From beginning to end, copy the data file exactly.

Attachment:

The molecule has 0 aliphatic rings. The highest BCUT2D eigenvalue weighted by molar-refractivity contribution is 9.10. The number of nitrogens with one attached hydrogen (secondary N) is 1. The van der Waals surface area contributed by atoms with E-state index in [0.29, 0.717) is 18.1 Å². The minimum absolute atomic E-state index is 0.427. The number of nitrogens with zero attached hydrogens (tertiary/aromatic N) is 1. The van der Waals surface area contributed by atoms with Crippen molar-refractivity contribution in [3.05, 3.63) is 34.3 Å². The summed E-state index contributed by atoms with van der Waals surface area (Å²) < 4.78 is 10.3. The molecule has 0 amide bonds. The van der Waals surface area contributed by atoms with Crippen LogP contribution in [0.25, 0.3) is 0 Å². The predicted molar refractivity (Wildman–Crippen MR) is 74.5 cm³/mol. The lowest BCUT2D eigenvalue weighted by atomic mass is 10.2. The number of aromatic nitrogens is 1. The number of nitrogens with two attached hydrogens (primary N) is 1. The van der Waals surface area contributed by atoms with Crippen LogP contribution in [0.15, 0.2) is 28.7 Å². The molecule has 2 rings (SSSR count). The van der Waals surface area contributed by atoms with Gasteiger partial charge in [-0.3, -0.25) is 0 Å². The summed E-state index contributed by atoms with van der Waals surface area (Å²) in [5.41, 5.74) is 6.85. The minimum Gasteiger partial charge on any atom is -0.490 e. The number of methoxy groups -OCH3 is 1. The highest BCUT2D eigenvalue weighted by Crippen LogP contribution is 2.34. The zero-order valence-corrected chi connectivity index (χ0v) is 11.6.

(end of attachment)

The molecule has 0 aliphatic rings. The highest BCUT2D eigenvalue weighted by molar-refractivity contribution is 9.10. The number of nitrogens with one attached hydrogen (secondary N) is 1. The van der Waals surface area contributed by atoms with E-state index in [0.29, 0.717) is 18.1 Å². The minimum absolute atomic E-state index is 0.427. The number of nitrogens with zero attached hydrogens (tertiary/aromatic N) is 1. The van der Waals surface area contributed by atoms with Crippen molar-refractivity contribution in [3.05, 3.63) is 34.3 Å². The summed E-state index contributed by atoms with van der Waals surface area (Å²) < 4.78 is 10.3. The molecule has 0 amide bonds. The van der Waals surface area contributed by atoms with Crippen LogP contribution in [0.25, 0.3) is 0 Å². The predicted molar refractivity (Wildman–Crippen MR) is 74.5 cm³/mol. The lowest BCUT2D eigenvalue weighted by atomic mass is 10.2. The number of aromatic nitrogens is 1. The number of nitrogens with two attached hydrogens (primary N) is 1. The van der Waals surface area contributed by atoms with Crippen LogP contribution in [0.15, 0.2) is 28.7 Å². The molecule has 2 rings (SSSR count). The van der Waals surface area contributed by atoms with Gasteiger partial charge in [-0.3, -0.25) is 0 Å². The summed E-state index contributed by atoms with van der Waals surface area (Å²) in [5.41, 5.74) is 6.85. The minimum Gasteiger partial charge on any atom is -0.490 e. The number of methoxy groups -OCH3 is 1. The highest BCUT2D eigenvalue weighted by Crippen LogP contribution is 2.34. The zero-order valence-corrected chi connectivity index (χ0v) is 11.6.